Manfred Ginger wrote:

    > But to be honest, I loved to die for example in Space Quest I,
    > the deaths were very funny and so enriched my gaming experience.

    Space Quest was a unique case -- as far as I can tell, the primary
    appeal of the series hinged around the ubiquitous potential exotic
    deaths the programmers had cooked up for poor Roger, which is why they
    often featured particular and unique dazzling animations and humorous
    scoldings -- I think that someone playing through a Space Quest game
    without dying once would only experience maybe two-thirds to
    three-quarters of the work, love and care put into the game.

    (There's a site you may appreciate at http://tmd.alienharmony.com/rw/
    called "The Many Deaths of Roger Wilco" -- aiming to present, through
    transcript, video and sound capture, every different ignoble death
    Roger Wilco is subjected to over the course of the Space Quest series.)

    However, Space Quest deaths weren't typical of Sierra games -- far more
    stuck in my memory is Police Quest 1's automatic player death if you
    fail to walk around the car before entering. (Or how about its
    legendary "You entered the shower with your uniform on. You died!"?)

    Deaths in the Quest for Glory series seemed less arbitrary and more
    understandable, rarely sneaking up on the player (who really thinks
    that drinking Dragon's Breath is going to be a good career move?) but
    my memories of King's Quest games are filled with frustration at dying
    for no apparent reason other than walking off the path (ESPECIALLY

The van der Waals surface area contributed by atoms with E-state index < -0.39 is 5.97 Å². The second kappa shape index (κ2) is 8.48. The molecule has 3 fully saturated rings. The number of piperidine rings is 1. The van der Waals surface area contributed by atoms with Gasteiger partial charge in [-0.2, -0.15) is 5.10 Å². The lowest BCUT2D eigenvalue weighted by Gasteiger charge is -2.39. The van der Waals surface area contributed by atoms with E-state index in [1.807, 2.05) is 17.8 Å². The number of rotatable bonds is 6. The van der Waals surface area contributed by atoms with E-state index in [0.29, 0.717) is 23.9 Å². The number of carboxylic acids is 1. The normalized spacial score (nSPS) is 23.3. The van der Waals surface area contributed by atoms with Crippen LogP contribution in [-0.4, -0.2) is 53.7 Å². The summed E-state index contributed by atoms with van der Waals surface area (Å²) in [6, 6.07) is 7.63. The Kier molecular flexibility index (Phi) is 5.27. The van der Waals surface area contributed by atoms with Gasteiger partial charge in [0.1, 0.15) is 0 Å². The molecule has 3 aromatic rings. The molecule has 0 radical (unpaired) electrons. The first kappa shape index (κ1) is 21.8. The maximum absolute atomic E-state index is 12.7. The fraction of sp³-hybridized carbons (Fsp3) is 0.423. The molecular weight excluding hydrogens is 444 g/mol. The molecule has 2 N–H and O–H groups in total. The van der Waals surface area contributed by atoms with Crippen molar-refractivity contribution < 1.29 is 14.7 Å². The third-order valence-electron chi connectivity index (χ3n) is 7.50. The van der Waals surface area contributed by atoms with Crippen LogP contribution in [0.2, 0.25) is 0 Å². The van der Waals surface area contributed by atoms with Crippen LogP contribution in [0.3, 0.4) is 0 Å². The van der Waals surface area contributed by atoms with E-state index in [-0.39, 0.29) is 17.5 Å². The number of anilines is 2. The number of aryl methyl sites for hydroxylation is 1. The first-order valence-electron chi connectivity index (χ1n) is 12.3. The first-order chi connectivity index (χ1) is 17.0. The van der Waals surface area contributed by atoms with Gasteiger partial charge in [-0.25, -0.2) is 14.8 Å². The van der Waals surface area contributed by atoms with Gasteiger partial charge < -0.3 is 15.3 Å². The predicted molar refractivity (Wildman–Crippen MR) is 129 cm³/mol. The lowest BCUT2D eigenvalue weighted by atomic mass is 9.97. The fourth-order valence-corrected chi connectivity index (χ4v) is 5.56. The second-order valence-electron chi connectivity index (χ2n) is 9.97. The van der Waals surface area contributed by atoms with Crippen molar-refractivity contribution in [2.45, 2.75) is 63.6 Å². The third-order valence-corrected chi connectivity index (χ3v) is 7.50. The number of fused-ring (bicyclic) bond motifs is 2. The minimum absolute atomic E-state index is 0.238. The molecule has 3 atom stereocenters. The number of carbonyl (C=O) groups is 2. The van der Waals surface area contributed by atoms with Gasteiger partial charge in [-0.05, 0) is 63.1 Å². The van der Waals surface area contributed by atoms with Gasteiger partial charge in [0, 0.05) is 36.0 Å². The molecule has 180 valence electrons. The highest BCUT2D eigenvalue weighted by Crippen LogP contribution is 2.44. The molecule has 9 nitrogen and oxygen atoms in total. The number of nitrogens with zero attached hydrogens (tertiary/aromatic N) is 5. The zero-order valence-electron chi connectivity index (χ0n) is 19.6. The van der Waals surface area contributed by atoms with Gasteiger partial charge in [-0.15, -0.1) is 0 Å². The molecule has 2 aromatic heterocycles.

under circumstances of protagonist-invisibility to player, while
    walking behind scenery -- trees, beanstalks etc. I couldn't see that
    bend!), walking into surprisingly unwadeable water, and the perennial
    favourite -- "Something just killed me, but I didn't see what it was."
    All this bred in me as a player was resignation to unfair and arbitrary
    deaths and brand loyalty to Lucasfilm 8)
  12. Archived from groups: comp.sys.ibm.pc.games.adventure (More info?)

    LS wrote

    > You could lose your case in court at the end of the game,
    > but afaik there was no dying.

    Perhaps Jenny100 ought to specify whether "killing you off" refers to
    "Game Over - You Lose" sequences in general or specifically to violent,
    messy character murders. There must have been more games such as you
    describe, with little reasonable potential for brutal physical violence
    rendered upon the player character...

    Does anyone recall if Les Manley finds a bad fate in his Search for the
    King or while Lost in LA? (Howabout in Accolade's 1990 "Altered
    Destiny"?)
  13. Archived from groups: comp.sys.ibm.pc.games.adventure (More info?)

    David Tanguay wrote:

    > Or you can answer the phone in the middle of the sequence, and return
    > a half-hour later to find Guybrush's bloated corpse. :-(

    I've always been a fan of "idle animations" -- things characters on the
    screen will do to indicate impatience in an absence of user input.
    Some characters tap their feet or look at their watch -- others blow
    bubbles, yo-yo or read a book. I see that little sequence as akin to
    the ultimate extension of idle animations. (Well over a decade ago, I
    remember having a strategizing conversation with a friend at that point
    in the game when the screen movement in the corner of his eye caught
    his attention and derailed our conversation. "Hey, Nick! I just
    committed a felony!" We nearly soiled ourselves in the revelation that
    /the game was playing itself!/)
  14. Archived from groups: comp.sys.ibm.pc.games.adventure (More info?)

    On 15 May 2005 12:55:58 -0700, "UnwashedMass" <growan@gmail.com> wrote:


    >his attention and derailed our conversation. "Hey, Nick! I just
    >committed a felony!" We nearly soiled ourselves in the revelation that
    >/the game was playing itself!/)

    Which game was that?

    --
    Michael Cecil
    http://home.comcast.net/~macecil/
    http://home.comcast.net/~safehex/